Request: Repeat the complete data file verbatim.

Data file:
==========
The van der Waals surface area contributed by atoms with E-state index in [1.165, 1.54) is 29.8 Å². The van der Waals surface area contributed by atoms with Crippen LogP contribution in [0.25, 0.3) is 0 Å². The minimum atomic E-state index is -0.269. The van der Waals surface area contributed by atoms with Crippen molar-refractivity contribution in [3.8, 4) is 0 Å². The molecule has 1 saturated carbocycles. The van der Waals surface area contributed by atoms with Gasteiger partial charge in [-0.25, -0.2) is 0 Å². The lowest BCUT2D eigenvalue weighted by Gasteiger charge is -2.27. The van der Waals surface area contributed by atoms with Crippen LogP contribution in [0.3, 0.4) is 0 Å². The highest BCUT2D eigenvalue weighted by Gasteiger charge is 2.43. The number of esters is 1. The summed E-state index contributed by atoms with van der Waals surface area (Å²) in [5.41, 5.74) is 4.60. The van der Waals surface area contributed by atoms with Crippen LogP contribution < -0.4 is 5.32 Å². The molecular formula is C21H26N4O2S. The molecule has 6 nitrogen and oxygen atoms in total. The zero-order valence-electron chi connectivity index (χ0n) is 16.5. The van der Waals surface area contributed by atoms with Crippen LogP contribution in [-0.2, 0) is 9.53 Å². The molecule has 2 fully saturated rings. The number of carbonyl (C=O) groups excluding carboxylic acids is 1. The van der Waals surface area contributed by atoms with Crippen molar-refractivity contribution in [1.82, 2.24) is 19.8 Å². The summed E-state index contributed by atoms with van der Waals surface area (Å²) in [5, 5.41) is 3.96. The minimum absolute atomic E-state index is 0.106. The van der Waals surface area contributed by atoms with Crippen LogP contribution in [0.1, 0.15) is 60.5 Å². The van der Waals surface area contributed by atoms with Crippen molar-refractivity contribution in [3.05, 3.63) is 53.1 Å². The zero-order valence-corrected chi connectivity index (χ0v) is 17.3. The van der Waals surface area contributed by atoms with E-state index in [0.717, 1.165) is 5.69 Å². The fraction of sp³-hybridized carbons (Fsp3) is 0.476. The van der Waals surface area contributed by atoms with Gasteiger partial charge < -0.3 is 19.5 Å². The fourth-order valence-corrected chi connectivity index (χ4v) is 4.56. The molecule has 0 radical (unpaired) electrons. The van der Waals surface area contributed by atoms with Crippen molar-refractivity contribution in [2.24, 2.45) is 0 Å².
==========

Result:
The van der Waals surface area contributed by atoms with E-state index in [1.165, 1.54) is 29.8 Å². The van der Waals surface area contributed by atoms with Crippen LogP contribution in [0.25, 0.3) is 0 Å². The minimum atomic E-state index is -0.269. The van der Waals surface area contributed by atoms with Crippen molar-refractivity contribution in [3.8, 4) is 0 Å². The molecule has 1 saturated carbocycles. The van der Waals surface area contributed by atoms with Gasteiger partial charge in [-0.25, -0.2) is 0 Å². The lowest BCUT2D eigenvalue weighted by Gasteiger charge is -2.27. The van der Waals surface area contributed by atoms with Crippen LogP contribution in [0.3, 0.4) is 0 Å². The highest BCUT2D eigenvalue weighted by Gasteiger charge is 2.43. The number of esters is 1. The summed E-state index contributed by atoms with van der Waals surface area (Å²) in [5.41, 5.74) is 4.60. The van der Waals surface area contributed by atoms with Crippen LogP contribution < -0.4 is 5.32 Å². The molecular formula is C21H26N4O2S. The molecule has 6 nitrogen and oxygen atoms in total. The zero-order valence-electron chi connectivity index (χ0n) is 16.5. The van der Waals surface area contributed by atoms with Crippen LogP contribution in [-0.2, 0) is 9.53 Å². The molecule has 2 fully saturated rings. The number of carbonyl (C=O) groups excluding carboxylic acids is 1. The van der Waals surface area contributed by atoms with Crippen molar-refractivity contribution in [1.82, 2.24) is 19.8 Å². The summed E-state index contributed by atoms with van der Waals surface area (Å²) in [5, 5.41) is 3.96. The minimum absolute atomic E-state index is 0.106. The van der Waals surface area contributed by atoms with Crippen LogP contribution in [0.1, 0.15) is 60.5 Å². The van der Waals surface area contributed by atoms with Crippen molar-refractivity contribution in [3.05, 3.63) is 53.1 Å². The zero-order valence-corrected chi connectivity index (χ0v) is 17.3. The van der Waals surface area contributed by atoms with E-state index in [0.717, 1.165) is 5.69 Å². The fraction of sp³-hybridized carbons (Fsp3) is 0.476. The van der Waals surface area contributed by atoms with Gasteiger partial charge < -0.3 is 19.5 Å². The fourth-order valence-corrected chi connectivity index (χ4v) is 4.56. The molecule has 0 radical (unpaired) electrons. The van der Waals surface area contributed by atoms with Crippen molar-refractivity contribution in [2.24, 2.45) is 0 Å².